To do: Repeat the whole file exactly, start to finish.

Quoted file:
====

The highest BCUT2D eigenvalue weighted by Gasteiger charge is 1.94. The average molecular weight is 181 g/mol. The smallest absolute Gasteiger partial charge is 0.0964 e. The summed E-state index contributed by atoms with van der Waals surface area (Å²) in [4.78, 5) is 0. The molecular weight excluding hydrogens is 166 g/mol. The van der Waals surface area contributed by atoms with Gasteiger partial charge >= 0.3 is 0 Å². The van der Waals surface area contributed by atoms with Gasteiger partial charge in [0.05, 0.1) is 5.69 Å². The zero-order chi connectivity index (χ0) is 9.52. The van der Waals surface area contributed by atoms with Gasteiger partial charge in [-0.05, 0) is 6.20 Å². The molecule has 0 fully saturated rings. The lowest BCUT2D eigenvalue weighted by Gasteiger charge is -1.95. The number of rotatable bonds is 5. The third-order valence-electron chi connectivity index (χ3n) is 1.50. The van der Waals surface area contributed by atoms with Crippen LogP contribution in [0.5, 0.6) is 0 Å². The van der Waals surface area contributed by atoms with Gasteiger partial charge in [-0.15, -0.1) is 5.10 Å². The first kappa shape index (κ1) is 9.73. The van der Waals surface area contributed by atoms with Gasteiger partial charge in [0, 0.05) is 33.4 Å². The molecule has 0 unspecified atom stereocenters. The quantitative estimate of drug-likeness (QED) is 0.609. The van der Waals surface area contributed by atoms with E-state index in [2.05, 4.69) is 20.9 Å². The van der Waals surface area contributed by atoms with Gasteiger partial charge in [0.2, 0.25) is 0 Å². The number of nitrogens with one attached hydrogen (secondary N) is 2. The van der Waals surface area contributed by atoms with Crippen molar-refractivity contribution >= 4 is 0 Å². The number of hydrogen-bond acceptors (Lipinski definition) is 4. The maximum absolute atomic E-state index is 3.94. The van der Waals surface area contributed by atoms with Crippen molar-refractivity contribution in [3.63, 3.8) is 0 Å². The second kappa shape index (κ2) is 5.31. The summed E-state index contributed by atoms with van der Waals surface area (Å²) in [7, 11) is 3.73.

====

The highest BCUT2D eigenvalue weighted by Gasteiger charge is 1.94. The average molecular weight is 181 g/mol. The smallest absolute Gasteiger partial charge is 0.0964 e. The summed E-state index contributed by atoms with van der Waals surface area (Å²) in [4.78, 5) is 0. The molecular weight excluding hydrogens is 166 g/mol. The van der Waals surface area contributed by atoms with Gasteiger partial charge >= 0.3 is 0 Å². The van der Waals surface area contributed by atoms with Gasteiger partial charge in [0.05, 0.1) is 5.69 Å². The zero-order chi connectivity index (χ0) is 9.52. The van der Waals surface area contributed by atoms with Gasteiger partial charge in [-0.05, 0) is 6.20 Å². The molecule has 0 fully saturated rings. The lowest BCUT2D eigenvalue weighted by Gasteiger charge is -1.95. The number of rotatable bonds is 5. The third-order valence-electron chi connectivity index (χ3n) is 1.50. The van der Waals surface area contributed by atoms with Crippen LogP contribution in [0.5, 0.6) is 0 Å². The van der Waals surface area contributed by atoms with Gasteiger partial charge in [-0.15, -0.1) is 5.10 Å². The first kappa shape index (κ1) is 9.73. The van der Waals surface area contributed by atoms with Gasteiger partial charge in [0, 0.05) is 33.4 Å². The molecule has 0 unspecified atom stereocenters. The quantitative estimate of drug-likeness (QED) is 0.609. The van der Waals surface area contributed by atoms with E-state index in [2.05, 4.69) is 20.9 Å². The van der Waals surface area contributed by atoms with Gasteiger partial charge in [0.2, 0.25) is 0 Å². The number of nitrogens with one attached hydrogen (secondary N) is 2. The van der Waals surface area contributed by atoms with Crippen molar-refractivity contribution >= 4 is 0 Å². The number of hydrogen-bond acceptors (Lipinski definition) is 4. The maximum absolute atomic E-state index is 3.94. The van der Waals surface area contributed by atoms with Crippen molar-refractivity contribution in [3.63, 3.8) is 0 Å². The second kappa shape index (κ2) is 5.31. The summed E-state index contributed by atoms with van der Waals surface area (Å²) in [7, 11) is 3.73.